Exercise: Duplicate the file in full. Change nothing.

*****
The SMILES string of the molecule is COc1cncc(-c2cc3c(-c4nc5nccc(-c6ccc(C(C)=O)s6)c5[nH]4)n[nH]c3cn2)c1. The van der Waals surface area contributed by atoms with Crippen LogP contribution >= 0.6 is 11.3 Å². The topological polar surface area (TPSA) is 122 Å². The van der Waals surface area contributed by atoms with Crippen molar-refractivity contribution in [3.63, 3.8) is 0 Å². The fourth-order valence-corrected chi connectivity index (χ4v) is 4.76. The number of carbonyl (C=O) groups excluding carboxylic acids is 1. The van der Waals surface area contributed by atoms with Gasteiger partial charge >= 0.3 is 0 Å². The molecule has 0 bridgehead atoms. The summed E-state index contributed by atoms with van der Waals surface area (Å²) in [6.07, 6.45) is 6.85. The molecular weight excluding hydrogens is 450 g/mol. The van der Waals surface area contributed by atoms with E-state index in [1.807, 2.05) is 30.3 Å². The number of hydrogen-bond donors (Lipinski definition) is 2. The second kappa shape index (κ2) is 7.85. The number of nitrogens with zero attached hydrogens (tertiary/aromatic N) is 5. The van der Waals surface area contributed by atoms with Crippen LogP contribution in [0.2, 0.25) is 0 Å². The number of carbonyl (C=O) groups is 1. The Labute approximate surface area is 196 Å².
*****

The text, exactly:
The SMILES string of the molecule is COc1cncc(-c2cc3c(-c4nc5nccc(-c6ccc(C(C)=O)s6)c5[nH]4)n[nH]c3cn2)c1. The van der Waals surface area contributed by atoms with Crippen LogP contribution >= 0.6 is 11.3 Å². The topological polar surface area (TPSA) is 122 Å². The van der Waals surface area contributed by atoms with Crippen molar-refractivity contribution in [3.63, 3.8) is 0 Å². The fourth-order valence-corrected chi connectivity index (χ4v) is 4.76. The number of carbonyl (C=O) groups excluding carboxylic acids is 1. The van der Waals surface area contributed by atoms with Gasteiger partial charge >= 0.3 is 0 Å². The molecule has 0 bridgehead atoms. The summed E-state index contributed by atoms with van der Waals surface area (Å²) in [6.07, 6.45) is 6.85. The molecular weight excluding hydrogens is 450 g/mol. The van der Waals surface area contributed by atoms with E-state index in [1.807, 2.05) is 30.3 Å². The number of hydrogen-bond donors (Lipinski definition) is 2. The second kappa shape index (κ2) is 7.85. The number of nitrogens with zero attached hydrogens (tertiary/aromatic N) is 5. The van der Waals surface area contributed by atoms with Crippen LogP contribution in [0.2, 0.25) is 0 Å². The number of carbonyl (C=O) groups is 1. The Labute approximate surface area is 196 Å².